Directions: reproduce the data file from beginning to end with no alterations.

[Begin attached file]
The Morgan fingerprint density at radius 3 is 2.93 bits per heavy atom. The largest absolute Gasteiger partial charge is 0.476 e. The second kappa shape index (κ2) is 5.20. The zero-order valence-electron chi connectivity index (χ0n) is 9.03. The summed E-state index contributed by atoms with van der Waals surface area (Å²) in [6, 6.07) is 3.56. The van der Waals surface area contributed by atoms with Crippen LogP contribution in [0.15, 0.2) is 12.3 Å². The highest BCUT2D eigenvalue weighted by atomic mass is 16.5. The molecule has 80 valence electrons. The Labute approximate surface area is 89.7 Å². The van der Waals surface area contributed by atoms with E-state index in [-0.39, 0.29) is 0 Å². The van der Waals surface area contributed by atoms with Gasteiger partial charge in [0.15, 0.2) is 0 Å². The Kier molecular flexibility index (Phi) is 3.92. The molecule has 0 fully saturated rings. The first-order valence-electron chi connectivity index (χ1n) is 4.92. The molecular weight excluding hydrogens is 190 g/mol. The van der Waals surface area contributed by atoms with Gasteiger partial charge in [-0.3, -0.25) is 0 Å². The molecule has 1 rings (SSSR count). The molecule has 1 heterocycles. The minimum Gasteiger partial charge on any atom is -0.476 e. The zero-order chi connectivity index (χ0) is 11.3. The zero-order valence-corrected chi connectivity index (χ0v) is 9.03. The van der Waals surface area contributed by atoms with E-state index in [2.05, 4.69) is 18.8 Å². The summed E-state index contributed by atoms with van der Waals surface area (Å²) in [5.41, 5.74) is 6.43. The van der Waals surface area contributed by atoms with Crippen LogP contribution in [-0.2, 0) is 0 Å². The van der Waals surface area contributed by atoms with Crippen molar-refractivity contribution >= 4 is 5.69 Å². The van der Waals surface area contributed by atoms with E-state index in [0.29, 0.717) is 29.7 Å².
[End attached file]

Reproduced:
The Morgan fingerprint density at radius 3 is 2.93 bits per heavy atom. The largest absolute Gasteiger partial charge is 0.476 e. The second kappa shape index (κ2) is 5.20. The zero-order valence-electron chi connectivity index (χ0n) is 9.03. The summed E-state index contributed by atoms with van der Waals surface area (Å²) in [6, 6.07) is 3.56. The van der Waals surface area contributed by atoms with Crippen LogP contribution in [0.15, 0.2) is 12.3 Å². The highest BCUT2D eigenvalue weighted by atomic mass is 16.5. The molecule has 80 valence electrons. The Labute approximate surface area is 89.7 Å². The van der Waals surface area contributed by atoms with E-state index in [-0.39, 0.29) is 0 Å². The van der Waals surface area contributed by atoms with Gasteiger partial charge in [0.15, 0.2) is 0 Å². The Kier molecular flexibility index (Phi) is 3.92. The molecule has 0 fully saturated rings. The first-order valence-electron chi connectivity index (χ1n) is 4.92. The molecular weight excluding hydrogens is 190 g/mol. The van der Waals surface area contributed by atoms with Gasteiger partial charge in [-0.3, -0.25) is 0 Å². The molecule has 1 rings (SSSR count). The molecule has 1 heterocycles. The minimum Gasteiger partial charge on any atom is -0.476 e. The zero-order chi connectivity index (χ0) is 11.3. The zero-order valence-corrected chi connectivity index (χ0v) is 9.03. The van der Waals surface area contributed by atoms with E-state index in [2.05, 4.69) is 18.8 Å². The summed E-state index contributed by atoms with van der Waals surface area (Å²) in [5.41, 5.74) is 6.43. The van der Waals surface area contributed by atoms with Crippen LogP contribution in [-0.2, 0) is 0 Å². The van der Waals surface area contributed by atoms with Crippen molar-refractivity contribution >= 4 is 5.69 Å². The van der Waals surface area contributed by atoms with E-state index in [0.29, 0.717) is 29.7 Å².